Carefully drawn plans help show the building inspector that you've thought through your project. And spending an extra hour or two with pencil and paper helps you spot potential problems before you begin tearing into walls, saving you time and expense in the long run. A drawing must include the locations and types of fixtures, switches, receptacles, hardwired appliances, and cables. On an attached sheet provide a list of materials.
Know the Layout
Get a pad of graph paper, a straightedge, a compass, and several colored pencils if you are installing several circuits. Make a scale drawing of the room, including features such as counters and cabinets.
Using widely accepted symbols, make a quick freehand drawing, using colored pencils to indicate each circuit. Are the switches in convenient locations? Are all the circuits correctly loaded? Do you have enough receptacles, and are they easy to reach? Once you've made your final decisions, draw a neat, final version of the plan.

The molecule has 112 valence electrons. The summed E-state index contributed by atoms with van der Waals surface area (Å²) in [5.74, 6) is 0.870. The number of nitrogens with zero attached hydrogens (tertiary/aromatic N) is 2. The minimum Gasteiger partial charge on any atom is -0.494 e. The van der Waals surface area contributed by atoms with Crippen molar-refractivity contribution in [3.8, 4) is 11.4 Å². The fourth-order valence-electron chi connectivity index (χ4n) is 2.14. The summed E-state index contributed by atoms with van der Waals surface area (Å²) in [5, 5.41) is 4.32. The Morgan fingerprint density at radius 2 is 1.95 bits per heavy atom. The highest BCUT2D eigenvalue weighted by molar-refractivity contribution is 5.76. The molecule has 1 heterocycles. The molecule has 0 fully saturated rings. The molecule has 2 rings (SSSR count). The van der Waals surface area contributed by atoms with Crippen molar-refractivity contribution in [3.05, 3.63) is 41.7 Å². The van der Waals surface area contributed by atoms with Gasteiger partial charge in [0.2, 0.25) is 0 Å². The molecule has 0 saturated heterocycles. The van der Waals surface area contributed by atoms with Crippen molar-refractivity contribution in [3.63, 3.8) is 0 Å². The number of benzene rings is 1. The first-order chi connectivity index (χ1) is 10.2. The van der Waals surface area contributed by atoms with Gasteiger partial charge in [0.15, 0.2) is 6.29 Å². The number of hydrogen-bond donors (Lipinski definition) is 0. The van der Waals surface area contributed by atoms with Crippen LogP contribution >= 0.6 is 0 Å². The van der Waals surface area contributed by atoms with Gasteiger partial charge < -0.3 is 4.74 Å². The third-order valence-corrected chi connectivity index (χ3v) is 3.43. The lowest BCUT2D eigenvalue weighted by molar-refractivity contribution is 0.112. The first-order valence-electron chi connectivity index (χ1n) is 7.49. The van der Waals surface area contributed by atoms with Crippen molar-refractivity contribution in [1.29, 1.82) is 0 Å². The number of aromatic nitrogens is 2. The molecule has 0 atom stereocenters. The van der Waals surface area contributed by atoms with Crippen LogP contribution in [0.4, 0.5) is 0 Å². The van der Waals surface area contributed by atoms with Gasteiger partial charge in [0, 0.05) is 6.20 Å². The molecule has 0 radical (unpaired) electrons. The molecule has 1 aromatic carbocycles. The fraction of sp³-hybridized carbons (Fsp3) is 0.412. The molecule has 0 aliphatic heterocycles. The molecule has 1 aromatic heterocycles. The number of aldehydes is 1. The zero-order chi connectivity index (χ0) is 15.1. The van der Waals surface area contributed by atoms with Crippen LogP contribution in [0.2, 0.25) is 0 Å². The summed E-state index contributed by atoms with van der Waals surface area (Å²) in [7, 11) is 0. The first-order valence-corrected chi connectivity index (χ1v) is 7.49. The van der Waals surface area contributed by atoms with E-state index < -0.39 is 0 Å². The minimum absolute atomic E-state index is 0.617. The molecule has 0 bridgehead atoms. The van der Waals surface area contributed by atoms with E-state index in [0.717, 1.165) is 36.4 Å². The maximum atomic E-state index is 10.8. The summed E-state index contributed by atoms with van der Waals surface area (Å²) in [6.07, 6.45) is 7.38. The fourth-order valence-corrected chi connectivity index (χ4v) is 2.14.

See an Example
Our plan for wiring a kitchen includes a 15-amp circuit for lights, some controlled by three-way switches. A 20-amp refrigerator circuit has been added, as well as two 20-amp small-appliance circuits and a 20-amp circuit for the dishwasher and garbage disposer. The range has its own circuit.